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There is ongoing work on content-specific user interfaces that can work with Tracker to access local content, so for photos for example you can use GNOME Photos to view and organize your whole photo collection. However, there isn’t a content-agnostic tool available that might let you view and organize all the content on your computer… other than Nautilus which is limited to files and folders.

I’m interested in organizing content using tags, which are nothing but freeform textual category labels. On the web, tags are a very common way of categorizing content. (The name hashtags is probably more widely understood than tags among web users, but hashtag has connotations to social media and sharing which don’t necessarily apply when talking about desktop content so I will call them tags here.) Despite the popularity on the web, desktop support is low: Tagspaces seems to be the only option and the free edition is very limited in what it can do. Within GNOME, we have had support for storing tags in the Tracker database for many years but I don’t know of any applications that allow viewing or editing file tags.

Around the time of GUADEC 2017 I read Alexandru’s blog post about tags in Nautilus, in which he announced that Nautilus wasn’t going to get support for organizing files using tags because it would conflict to much with the existing organization principle in Nautilus of putting files into folders. I agree with that logic there, but it leaves open a question: when will GNOME get an interface that allows me to organize files using tags?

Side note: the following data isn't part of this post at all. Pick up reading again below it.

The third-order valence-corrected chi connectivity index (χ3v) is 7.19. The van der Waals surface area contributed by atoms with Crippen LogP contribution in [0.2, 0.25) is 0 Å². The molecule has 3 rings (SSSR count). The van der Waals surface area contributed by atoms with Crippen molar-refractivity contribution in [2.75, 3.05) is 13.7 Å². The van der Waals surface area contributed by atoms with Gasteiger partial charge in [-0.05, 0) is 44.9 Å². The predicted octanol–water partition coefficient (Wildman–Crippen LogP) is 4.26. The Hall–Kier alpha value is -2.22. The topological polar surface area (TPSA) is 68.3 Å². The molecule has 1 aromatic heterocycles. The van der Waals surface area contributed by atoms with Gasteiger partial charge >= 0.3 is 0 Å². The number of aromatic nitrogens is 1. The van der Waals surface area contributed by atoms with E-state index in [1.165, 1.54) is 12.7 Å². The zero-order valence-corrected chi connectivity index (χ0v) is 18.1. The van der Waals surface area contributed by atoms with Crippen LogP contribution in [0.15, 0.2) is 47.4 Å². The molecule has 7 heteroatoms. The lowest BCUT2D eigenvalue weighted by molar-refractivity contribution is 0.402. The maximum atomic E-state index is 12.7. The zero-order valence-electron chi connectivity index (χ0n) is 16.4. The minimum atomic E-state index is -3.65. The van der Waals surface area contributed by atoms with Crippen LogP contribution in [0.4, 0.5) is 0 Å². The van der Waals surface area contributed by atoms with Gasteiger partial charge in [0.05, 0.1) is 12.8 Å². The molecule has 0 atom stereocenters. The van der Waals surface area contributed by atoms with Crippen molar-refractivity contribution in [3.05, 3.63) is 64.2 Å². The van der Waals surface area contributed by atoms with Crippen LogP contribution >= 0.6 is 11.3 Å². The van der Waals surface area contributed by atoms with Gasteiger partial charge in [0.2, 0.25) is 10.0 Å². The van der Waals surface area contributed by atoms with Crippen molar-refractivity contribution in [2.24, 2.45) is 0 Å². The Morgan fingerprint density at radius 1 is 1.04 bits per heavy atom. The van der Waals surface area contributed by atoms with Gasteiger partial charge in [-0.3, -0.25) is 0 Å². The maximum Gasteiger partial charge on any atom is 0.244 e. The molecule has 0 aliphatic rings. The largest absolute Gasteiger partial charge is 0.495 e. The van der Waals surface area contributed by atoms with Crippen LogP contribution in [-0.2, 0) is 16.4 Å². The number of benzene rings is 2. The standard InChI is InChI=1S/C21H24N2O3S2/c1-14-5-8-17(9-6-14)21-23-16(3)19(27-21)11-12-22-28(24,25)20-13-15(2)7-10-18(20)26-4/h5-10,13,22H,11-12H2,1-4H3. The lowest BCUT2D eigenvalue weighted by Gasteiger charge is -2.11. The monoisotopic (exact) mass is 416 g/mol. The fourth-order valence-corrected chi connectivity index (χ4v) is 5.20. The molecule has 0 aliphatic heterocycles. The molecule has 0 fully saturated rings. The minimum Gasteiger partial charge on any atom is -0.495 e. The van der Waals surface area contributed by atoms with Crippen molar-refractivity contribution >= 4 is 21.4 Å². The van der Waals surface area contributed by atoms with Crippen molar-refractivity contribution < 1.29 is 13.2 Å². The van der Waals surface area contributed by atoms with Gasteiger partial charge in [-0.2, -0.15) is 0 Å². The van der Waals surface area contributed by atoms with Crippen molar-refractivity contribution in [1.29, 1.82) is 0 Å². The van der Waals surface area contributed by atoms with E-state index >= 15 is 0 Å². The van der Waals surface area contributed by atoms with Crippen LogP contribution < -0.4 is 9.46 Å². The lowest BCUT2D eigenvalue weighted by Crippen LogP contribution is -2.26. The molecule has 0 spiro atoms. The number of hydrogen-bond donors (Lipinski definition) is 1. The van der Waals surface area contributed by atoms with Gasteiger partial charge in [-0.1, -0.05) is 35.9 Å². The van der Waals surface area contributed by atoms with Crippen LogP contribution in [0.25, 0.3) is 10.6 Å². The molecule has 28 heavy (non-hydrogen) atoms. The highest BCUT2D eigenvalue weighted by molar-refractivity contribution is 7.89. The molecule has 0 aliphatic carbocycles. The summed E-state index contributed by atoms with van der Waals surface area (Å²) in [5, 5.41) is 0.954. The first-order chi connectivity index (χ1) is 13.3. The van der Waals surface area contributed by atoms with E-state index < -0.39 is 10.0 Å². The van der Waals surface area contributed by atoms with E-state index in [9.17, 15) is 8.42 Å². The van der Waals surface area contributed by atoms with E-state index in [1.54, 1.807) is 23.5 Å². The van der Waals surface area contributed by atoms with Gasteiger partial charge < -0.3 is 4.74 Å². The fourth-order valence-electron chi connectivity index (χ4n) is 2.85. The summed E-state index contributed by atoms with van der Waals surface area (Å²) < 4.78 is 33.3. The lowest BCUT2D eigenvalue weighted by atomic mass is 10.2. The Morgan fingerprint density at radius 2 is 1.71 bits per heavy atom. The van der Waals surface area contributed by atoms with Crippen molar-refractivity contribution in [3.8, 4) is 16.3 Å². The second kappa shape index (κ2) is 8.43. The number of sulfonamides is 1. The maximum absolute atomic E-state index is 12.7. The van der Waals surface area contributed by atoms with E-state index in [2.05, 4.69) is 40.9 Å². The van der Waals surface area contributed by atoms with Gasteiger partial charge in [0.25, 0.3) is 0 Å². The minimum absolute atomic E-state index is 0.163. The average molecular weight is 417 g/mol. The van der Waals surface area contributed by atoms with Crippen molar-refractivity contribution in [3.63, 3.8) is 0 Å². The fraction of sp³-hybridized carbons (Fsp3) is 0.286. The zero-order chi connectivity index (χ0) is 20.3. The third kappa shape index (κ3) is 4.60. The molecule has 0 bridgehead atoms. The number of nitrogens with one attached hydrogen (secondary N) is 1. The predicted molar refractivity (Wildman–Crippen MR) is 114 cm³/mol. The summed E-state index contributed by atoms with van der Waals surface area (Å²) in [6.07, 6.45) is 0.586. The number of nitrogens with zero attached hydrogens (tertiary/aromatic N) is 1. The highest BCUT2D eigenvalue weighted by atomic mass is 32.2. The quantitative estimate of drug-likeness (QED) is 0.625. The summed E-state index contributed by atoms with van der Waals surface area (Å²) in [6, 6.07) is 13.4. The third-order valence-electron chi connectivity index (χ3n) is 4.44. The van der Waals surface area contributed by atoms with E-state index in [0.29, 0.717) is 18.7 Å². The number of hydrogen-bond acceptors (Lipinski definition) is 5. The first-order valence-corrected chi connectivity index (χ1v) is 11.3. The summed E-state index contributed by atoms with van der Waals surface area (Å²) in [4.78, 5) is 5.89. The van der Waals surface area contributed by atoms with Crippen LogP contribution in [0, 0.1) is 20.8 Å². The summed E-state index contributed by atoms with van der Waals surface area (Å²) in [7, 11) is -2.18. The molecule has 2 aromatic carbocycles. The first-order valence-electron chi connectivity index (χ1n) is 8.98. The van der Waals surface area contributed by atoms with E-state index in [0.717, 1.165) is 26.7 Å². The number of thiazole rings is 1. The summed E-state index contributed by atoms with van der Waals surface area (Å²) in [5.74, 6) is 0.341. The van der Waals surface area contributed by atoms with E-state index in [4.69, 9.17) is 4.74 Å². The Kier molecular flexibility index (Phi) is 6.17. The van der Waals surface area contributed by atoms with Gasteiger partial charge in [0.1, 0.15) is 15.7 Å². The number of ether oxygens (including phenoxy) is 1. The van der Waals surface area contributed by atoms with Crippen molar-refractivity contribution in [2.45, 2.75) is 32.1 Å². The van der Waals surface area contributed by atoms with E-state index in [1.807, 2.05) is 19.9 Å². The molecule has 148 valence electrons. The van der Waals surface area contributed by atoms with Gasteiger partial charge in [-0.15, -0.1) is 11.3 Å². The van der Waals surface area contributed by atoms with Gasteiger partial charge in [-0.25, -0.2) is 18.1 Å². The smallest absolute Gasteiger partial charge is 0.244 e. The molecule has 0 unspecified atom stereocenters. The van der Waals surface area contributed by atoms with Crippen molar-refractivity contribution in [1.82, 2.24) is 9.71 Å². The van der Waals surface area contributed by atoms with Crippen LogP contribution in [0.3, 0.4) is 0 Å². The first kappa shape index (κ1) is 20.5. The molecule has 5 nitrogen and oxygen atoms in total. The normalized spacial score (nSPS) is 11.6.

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Will Microsoft’s Embrace Smother GitHub?

Microsoft has had an adversarial relationship with the open-source community. The company viewed the free Open Office software and the Linux operating system—which compete with Microsoft Office and Windows, respectively—as grave threats. In 2001 Windows chief Jim Allchin said: “Open source is an intellectual-property destroyer.” That same year CEO Steve Ballmer said “Linux is a cancer.” Microsoft attempted to use copyright law to crush open source in the courts. When these tactics failed, Microsoft decided if you can’t beat them, join them. It incorporated Linux and other open-source code into its servers in 2014. By 2016 Microsoft had more programmers contributing code to GitHub than any other company. The GitHub merger might reflect Microsoft’s “embrace, extend and extinguish” strategy for dominating its competitors. After all, GitHub hosts not only open-source software and Microsoft software but also the open-source projects of other companies, including Oracle, IBM, and Amazon Web Services. With GitHub, Microsoft could restrict a crucial platform for its rivals, mine data about competitors’ activities, target ads toward users, or restrict free services. Its control could lead to a sort of surveillance of innovative activity, giving it a unique, macro-scaled insight into software development. Read more